Aug 08, 2008

East Turkestan: China's Muslim West Tense Ahead of Olympic Opening

Sample ImageAs the countdown to the Olympics opening ceremony begins, security in west China continues to escalate.


Below is an article published by AFP :

China's heavily Muslim west was tense on Thursday [7 August 2008] ahead of the Beijing Olympics Games opening ceremony as the authorities vowed to crush any attempt to cause disruption.

The move appeared part of a broad clampdown in the Xinjiang region after an attack Monday [4 August 2008] in the city of Kashgar killed 16 police officers, which officials blamed on Muslim ethnic Uighur [activists].

Authorities in the regional capital Urumqi were set to launch "intense" patrols in the city in preparation for Friday's [8 August 2008] much-anticipated opening ceremony in Beijing, the Xinjiang Daily News said.

"To ensure security during the ceremony, the Urumqi police will guard against and severely strike any destructive or illegal activities," the government-run mouthpiece said.

"All our strength will be channelled toward increasing the frequency and intensity of public security patrols," it said.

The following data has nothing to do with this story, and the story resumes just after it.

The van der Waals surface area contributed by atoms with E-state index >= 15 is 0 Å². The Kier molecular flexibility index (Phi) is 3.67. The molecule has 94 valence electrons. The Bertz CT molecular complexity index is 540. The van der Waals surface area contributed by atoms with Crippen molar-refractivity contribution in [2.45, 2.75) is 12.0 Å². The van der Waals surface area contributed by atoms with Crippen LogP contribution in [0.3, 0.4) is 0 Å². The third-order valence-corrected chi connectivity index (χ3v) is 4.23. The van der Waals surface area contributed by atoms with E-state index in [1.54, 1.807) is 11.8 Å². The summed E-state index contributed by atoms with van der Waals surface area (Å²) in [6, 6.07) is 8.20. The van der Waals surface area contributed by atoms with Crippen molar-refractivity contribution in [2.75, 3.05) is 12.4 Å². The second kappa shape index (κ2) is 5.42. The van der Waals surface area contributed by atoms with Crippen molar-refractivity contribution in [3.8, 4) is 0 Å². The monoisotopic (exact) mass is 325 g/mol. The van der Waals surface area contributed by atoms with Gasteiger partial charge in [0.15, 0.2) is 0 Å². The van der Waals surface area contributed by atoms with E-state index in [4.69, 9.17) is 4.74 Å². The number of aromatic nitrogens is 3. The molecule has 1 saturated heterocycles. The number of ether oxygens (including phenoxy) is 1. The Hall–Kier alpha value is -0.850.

Several major markets in the city have already been shut down through Sunday [10 August 2008] to "welcome the Beijing Olympics," said the state-controlled Xinjiang news website

In Kashgar, scene of Monday's [4 August 2008] attack, authorities were tight-lipped on security plans for Friday [8 August 2008].

However, rumours swirled throughout the tense city -- an ancient Silk Road oasis -- that authorities planned to ban cars from the road, close many businesses and order residents to stay indoors to watch Friday's [8 August 2008] night ceremony on television.

"We do not know what the plans are for tomorrow [9 August 2008]. We have not received the notices yet," said a press official with the Kashgar city government.

Xinjiang, a vast area bordering Central Asia, has about 8.3 million ethnic Uighurs, a Turkic-speaking people, many of whom express anger at what they say has been decades of repressive communist Chinese rule.

The city came to a standstill Thursday as the government shut down traffic to remember those killed [in the 4 August 2008 attacks], with many Uighurs telling AFP they were ordered to take part in the hour-long observance.